When Debbie Gibson burst on to the music scene in 1987, she had a scrunchie in her hair, a song in her heart, and an address in the New York City suburbs. OMG, so did I! What I did not have were her writing, producing, or singing chops, nor a debut album that went triple platinum. But a girl can dream.
Needless to say, when the invitation came to meet the now 48-year-old pop star, my 18-year-old self freaked out with excitement. Now that we’re adults, it turns out that Debbie Gibson and I have another thing in common: thinning hair. A fortuitous Google search led Gibson to Keranique®, a hair-regrowth system for women, for which she’s now a paid brand ambassador. Allow Gibson to guide you through her greatest (beauty) hits.
Debbie Gibson: So, I noticed, probably about six to seven months ago, that my hair started thinning, especially around the bang area. And I don't know what exactly to attribute it to. It could be different elements — health, the fact that Las Vegas is really dry, breakage because I was processing my hair a lot, it could be hormonal. I've asked my hair, and it won't answer me.
Chris McMillan was cutting my hair at the time, and I was going to do my movie [Wedding of Dreams on the HallmarkSM Channel] and my hair didn’t have that luxurious Hallmark look. Chris pretty much insisted that I get extensions, and he sent me to an expert extensionist, who does the most amazing tiny little bonds. But, I'm highly sensitive and the bonds were driving me crazy. I got the extensions out three days later. Then my movie got pushed back six weeks, which ended up being a great thing.
DG: I was thinking, my hair has been one length, long and luxurious before; there's no reason why it can't look like that again. So, it was kind of inspirational in a weird way, for me to see myself with extensions, and say, well, I want this look, but naturally.
I was literally Googling “hair regrowth” — I saw everything from, “put olive oil on your scalp” to “stand on your head” — and I found Keranique, and saw so many glowing reviews. So I ordered it on Amazon. When it came, my first thought was, “This is never gonna work. It has too many ingredients and my body's gonna freak out.” [Due to a past incidence of Lyme disease, Gibson’s body is very sensitive and reactive.] And, I tried it, and my body didn't freak out!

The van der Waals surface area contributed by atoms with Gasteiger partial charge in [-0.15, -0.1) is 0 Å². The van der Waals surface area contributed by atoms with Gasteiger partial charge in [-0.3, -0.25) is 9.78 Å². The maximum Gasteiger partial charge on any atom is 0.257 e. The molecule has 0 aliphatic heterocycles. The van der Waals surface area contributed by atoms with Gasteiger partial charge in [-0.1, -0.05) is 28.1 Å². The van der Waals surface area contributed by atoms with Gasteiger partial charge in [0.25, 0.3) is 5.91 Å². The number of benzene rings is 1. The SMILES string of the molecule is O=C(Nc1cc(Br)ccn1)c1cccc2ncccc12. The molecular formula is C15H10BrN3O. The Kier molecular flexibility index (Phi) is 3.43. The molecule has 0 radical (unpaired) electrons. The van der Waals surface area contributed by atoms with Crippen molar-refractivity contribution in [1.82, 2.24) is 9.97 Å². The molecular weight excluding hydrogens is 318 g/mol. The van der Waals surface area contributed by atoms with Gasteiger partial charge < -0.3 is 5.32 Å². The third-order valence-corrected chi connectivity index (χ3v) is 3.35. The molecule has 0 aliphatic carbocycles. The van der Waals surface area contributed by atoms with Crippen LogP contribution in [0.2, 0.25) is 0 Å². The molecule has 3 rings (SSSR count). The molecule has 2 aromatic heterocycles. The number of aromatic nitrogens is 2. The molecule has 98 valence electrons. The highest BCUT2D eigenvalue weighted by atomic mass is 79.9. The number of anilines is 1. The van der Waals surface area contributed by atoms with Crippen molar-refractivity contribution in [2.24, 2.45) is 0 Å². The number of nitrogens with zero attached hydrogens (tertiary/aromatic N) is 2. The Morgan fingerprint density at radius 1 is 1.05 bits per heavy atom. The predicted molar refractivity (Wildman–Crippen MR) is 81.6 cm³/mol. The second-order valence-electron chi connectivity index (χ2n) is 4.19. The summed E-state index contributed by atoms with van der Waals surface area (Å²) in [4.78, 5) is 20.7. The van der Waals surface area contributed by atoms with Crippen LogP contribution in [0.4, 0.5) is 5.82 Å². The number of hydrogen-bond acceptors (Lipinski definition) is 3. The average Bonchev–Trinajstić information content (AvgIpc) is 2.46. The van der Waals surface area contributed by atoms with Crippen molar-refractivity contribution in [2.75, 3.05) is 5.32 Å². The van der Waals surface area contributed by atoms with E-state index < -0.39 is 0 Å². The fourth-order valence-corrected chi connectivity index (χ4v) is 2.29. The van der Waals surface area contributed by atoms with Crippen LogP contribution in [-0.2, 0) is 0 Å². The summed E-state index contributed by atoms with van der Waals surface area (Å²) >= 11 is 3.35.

The first thing I noticed — instantly — was that it made my hair really thick. I just kept using it and was noticing little changes along the way. When I went off to the postponed movie, I was still feeling a little insecure. Like, “Is my hair ready to be in a movie, or not?” I had gotten these two gorgeous real hair wigs that cost me a bloody fortune, but by the time I got to the set, the executives were like, “Your hair's looking really good; you don’t need wigs or extensions.” When you see me in this movie, it's just me and Keranique. [Keranique® Hair Regrowth System ($59)]
DG: I love the whole Sandra Cope line. She developed a couple of the products for burn victims, and it’s the real deal. My favorite is what I call Fanceline; it's like a fancy Vaseline®. It's really called Ultra Moist [Gibson pulls Sandra Cope Aloe Spectrum Ultra Moist ($41), from her purse]. It has olive oil in it and I use to take my makeup off, I put it on my lips. Sandra Cope really focuses on masks and exfoliating and I've gotten everything. It’s all really mild, natural, and nothing has an added fragrance.
When I realize, “Oh shoot, there’s going to be a high definition camera,” I do have an Aztec clay® that I mix with apple cider vinegar and hot water, like a mask. The apple cider vinegar for me is like a chemical peel. I think if I did that a lot, it would help the signs of aging because your skin is red after, but it's kind of a good feeling — like it's agitating your skin a little so that it creates a healing response.
I also love Derma-E® Microdermabrasion Scrub ($33). It has a citrus scent that doesn’t bother me. I used to love fragrance — I had a perfume once by Revlon® — but now what I will usually use is a little bit of rose water. Or, I mix some peppermint essential oil with almond oil. I've [also] used grapefruit, or lemon, or something uplifting, but very natural.
DG: I've used injectable wrinkle reducers three times in my life: twice in my thirties and once in my forties. I have that animated Muppet face, always have. I see pictures of myself at 30, and I'm like "Oh, I see the lines coming," because I'm always animated. Luckily, there's great lighting and Photoshop. At a certain point, I didn't feel like injectable wrinkle reducers were for me, and I don't currently use them.
There's also saying, "Hi, I have lines." People have them. I've been percolating on whether I want to make a statement and own that.
[Injectable wrinkle reducers are temporary medical treatments designed to smooth moderate to severe wrinkles in certain areas of the face such as forehead, crow’s feet, and frown lines. As with any medical treatment, there risks and possible side effects . Consult with a doctor to see if this is right for you.]
Have questions about injectable wrinkle reducers? Chat with a trained aesthetic specialist now.
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